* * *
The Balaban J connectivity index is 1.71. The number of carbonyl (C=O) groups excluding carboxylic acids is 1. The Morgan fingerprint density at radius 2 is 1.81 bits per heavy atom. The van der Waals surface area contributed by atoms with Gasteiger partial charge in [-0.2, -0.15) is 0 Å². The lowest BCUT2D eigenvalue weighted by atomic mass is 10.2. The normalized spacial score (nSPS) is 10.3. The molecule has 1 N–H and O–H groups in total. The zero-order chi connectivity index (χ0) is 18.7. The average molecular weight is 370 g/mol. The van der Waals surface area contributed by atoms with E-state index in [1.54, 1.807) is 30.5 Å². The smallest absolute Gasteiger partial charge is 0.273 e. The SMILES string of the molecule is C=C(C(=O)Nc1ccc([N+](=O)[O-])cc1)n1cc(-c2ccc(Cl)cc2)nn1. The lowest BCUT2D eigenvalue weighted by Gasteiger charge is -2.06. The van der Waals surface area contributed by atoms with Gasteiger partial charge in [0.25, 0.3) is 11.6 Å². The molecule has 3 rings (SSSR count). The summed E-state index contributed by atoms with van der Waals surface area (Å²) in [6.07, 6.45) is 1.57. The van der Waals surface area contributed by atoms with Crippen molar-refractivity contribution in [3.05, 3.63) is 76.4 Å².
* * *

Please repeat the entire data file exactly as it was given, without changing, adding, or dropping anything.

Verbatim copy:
The Balaban J connectivity index is 1.71. The number of carbonyl (C=O) groups excluding carboxylic acids is 1. The Morgan fingerprint density at radius 2 is 1.81 bits per heavy atom. The van der Waals surface area contributed by atoms with Gasteiger partial charge in [-0.2, -0.15) is 0 Å². The lowest BCUT2D eigenvalue weighted by atomic mass is 10.2. The normalized spacial score (nSPS) is 10.3. The molecule has 1 N–H and O–H groups in total. The zero-order chi connectivity index (χ0) is 18.7. The average molecular weight is 370 g/mol. The van der Waals surface area contributed by atoms with E-state index in [1.54, 1.807) is 30.5 Å². The smallest absolute Gasteiger partial charge is 0.273 e. The SMILES string of the molecule is C=C(C(=O)Nc1ccc([N+](=O)[O-])cc1)n1cc(-c2ccc(Cl)cc2)nn1. The lowest BCUT2D eigenvalue weighted by Gasteiger charge is -2.06. The van der Waals surface area contributed by atoms with Gasteiger partial charge in [0.25, 0.3) is 11.6 Å². The molecule has 3 rings (SSSR count). The summed E-state index contributed by atoms with van der Waals surface area (Å²) in [6.07, 6.45) is 1.57. The van der Waals surface area contributed by atoms with Crippen molar-refractivity contribution in [3.05, 3.63) is 76.4 Å².